Some of the employee perks at the Toronto office include a putting green, tent and swing, said John Roberts, Canadian director of architecture and design at Herman Miller, a work space design firm in Toronto.
To boost productivity, it’s important to create a space that is comfortable, safe (both psychologically and physically) and gives people end-user control, said Roberts.
The Google campuses also include a variety of deliberately designed spaces that encourage certain types of behaviour.
“The spaces are a trigger, so when I walk into a space that is a creative trigger, this is a place where I can sit and have some me time and think deeply about something because it’s set away from the rest of the world,” said Hurwitz. “But here’s a place where I can bond and do things with my peers.”
And Google does not use its facilities as a reward system — the whole office is available to the whole office, said Roberts.
“This is kind of radical in work space design because we’ve always done that — assigned spaces to people because they have done better and it’s a really hard thing to get away from,” he said. “Google has created a space that is relevant to their business, relevant to the people that work there now and relevant to the people they want to come work for them.”
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SCNetwork’s panel of thought leaders brings decades of experience from the senior ranks of Canada’s business community. Their commentary puts HR management issues into context and looks at the practical implications of proposals and policies.
Every firm can afford Google’s talent approach
By Dave Crisp
What really made the session at the recent Strategic Capability Network was not only hearing Google confirm it actually does the stuff we all read about, but hearing from Marc Hurwitz about why it works.
What emerges is a growing new picture of what’s strategically important.
Of course, the big question will always be whether companies less financially successful can afford these things but, really, the question should be: Can they afford not to try?
Google spends time and money statistically measuring aspects of its HR operations that others don’t take the time to analyze. Not only did it zero in on the best ingredients for effective leadership by assessing the differences between effective and less effective teams (try googling “Google Project Oxygen”), it has measured a key aspect of its hiring process — something others try to copy.
Intent on hiring only the best, Google would send candidates for eight or more interviews with peers and bosses and often one of the co-founders. At other companies that have tried this, candidates complain furiously they feel abused to be asked to endure so much grilling with no assurance of employment — they get turned off.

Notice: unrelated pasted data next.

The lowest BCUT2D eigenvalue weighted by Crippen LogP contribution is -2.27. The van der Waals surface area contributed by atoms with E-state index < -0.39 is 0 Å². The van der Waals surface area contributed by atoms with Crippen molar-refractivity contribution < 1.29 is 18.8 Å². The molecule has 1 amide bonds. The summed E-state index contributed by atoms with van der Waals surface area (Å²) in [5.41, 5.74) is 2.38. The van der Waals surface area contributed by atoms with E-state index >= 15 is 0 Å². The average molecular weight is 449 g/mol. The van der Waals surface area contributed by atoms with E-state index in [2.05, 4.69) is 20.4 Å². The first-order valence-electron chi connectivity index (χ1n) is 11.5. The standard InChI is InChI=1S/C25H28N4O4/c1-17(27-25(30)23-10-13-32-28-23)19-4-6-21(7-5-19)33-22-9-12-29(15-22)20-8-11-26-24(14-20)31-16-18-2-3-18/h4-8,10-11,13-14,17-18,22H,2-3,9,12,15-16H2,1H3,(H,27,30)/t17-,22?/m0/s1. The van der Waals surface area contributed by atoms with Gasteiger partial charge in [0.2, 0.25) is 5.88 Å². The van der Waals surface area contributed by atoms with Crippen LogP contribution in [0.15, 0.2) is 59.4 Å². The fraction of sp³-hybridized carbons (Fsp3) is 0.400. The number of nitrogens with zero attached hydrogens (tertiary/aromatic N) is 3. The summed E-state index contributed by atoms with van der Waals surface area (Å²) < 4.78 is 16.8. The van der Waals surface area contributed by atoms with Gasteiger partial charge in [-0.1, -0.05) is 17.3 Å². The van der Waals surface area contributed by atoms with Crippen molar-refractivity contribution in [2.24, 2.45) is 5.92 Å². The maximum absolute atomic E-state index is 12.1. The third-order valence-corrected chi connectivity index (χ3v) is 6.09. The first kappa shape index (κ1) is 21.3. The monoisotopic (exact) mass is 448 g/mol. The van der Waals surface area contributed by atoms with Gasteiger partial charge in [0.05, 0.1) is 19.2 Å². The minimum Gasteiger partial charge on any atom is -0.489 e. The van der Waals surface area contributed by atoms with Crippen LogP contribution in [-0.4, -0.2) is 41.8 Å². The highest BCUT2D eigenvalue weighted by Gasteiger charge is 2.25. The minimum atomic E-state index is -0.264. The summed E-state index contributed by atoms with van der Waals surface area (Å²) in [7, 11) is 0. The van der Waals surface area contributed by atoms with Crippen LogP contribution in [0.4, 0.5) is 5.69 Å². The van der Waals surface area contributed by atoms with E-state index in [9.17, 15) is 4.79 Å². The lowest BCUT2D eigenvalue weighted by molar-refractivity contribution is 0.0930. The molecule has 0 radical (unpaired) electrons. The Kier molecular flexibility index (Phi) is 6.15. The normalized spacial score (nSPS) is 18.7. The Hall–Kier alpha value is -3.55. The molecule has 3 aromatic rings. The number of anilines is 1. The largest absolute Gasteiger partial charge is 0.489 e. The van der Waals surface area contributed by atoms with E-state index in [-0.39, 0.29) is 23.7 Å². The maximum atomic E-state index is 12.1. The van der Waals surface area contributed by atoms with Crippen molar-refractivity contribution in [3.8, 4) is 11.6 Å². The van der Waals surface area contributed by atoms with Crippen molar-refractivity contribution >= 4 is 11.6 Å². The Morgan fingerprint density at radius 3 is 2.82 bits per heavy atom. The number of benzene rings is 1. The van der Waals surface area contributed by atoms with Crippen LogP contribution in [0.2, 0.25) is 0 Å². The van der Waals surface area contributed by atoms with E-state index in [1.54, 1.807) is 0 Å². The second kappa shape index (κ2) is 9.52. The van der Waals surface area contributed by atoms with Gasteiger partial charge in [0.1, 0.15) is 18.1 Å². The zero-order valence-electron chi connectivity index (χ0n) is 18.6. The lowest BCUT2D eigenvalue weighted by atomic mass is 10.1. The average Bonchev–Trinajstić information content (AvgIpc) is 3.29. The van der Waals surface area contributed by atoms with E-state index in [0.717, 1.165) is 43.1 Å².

Google finally realized this and statistically showed the optimum number of interviews was four — enough to get at pretty much everything interviews can show without upsetting people.
This is the sort of focused, strategic information that makes processes more efficient, and you really don’t have to be engineers such as Google employees to realize it, nor do you need outside experts to do these surveys and calculations.
When we say HR needs to develop much better metrics, everyone agrees. But it seems everyone thinks about “big stuff” — massive projects — rather than taking key pieces of process and finding the best solutions. Moreover, we may not have to reinvent the wheel completely. My guess is most companies would find the same interview process as Google better than whatever they’re currently doing. It’s information like this and the surrounding bits — too lengthy to describe here — that make such sessions so worthwhile.
Knowing the brain science behind why multitasking doesn’t work, why we need to “sleep on it” to maximize creativity and how that can help set agendas for better meetings — and more — are some of the nuts and bolts ingredients to becoming more innovative at organizations.
Google’s stellar success should be seen as confirming ingredients we’ve been talking about, yet feeling no one is listening.
Google, for instance, provides solid security and peace of mind to employees, which is absolutely necessary for top employee performance, according to Hurwitz. Less wealthy companies can’t offer free food and bus service from home to office as elements of security. But they sure as heck can stop capriciously laying people off at the first sign of trouble and then expecting the remaining employees to be highly engaged and productive at anything except producing and updating resumés.
Can we afford all of it? No, but some of it is just a rearrangement of what we should have been doing already. When common sense isn’t all that common, good science and stats can help make it so.
Dave Crisp is a Toronto-based writer and commentator on strategic capability for the Strategic Capability Network. He has a wealth of experience, including 14 years leading HR at Hudson’s Bay Company where he took the 70,000-employee retailer to “best company to work for” status. For more information, visit www.balance-and-results.com.
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How do you measure up against Google’s prowess?
By Trish Maguire
As an employer, Google has a pretty good story — which earned it bragging rights as the best company to work for, according to Fortune.
Google continues to prove to the world that engagement drives productivity and profitability. When you listen to its story, you may credit effective leadership for its success — but should that hog the spotlight?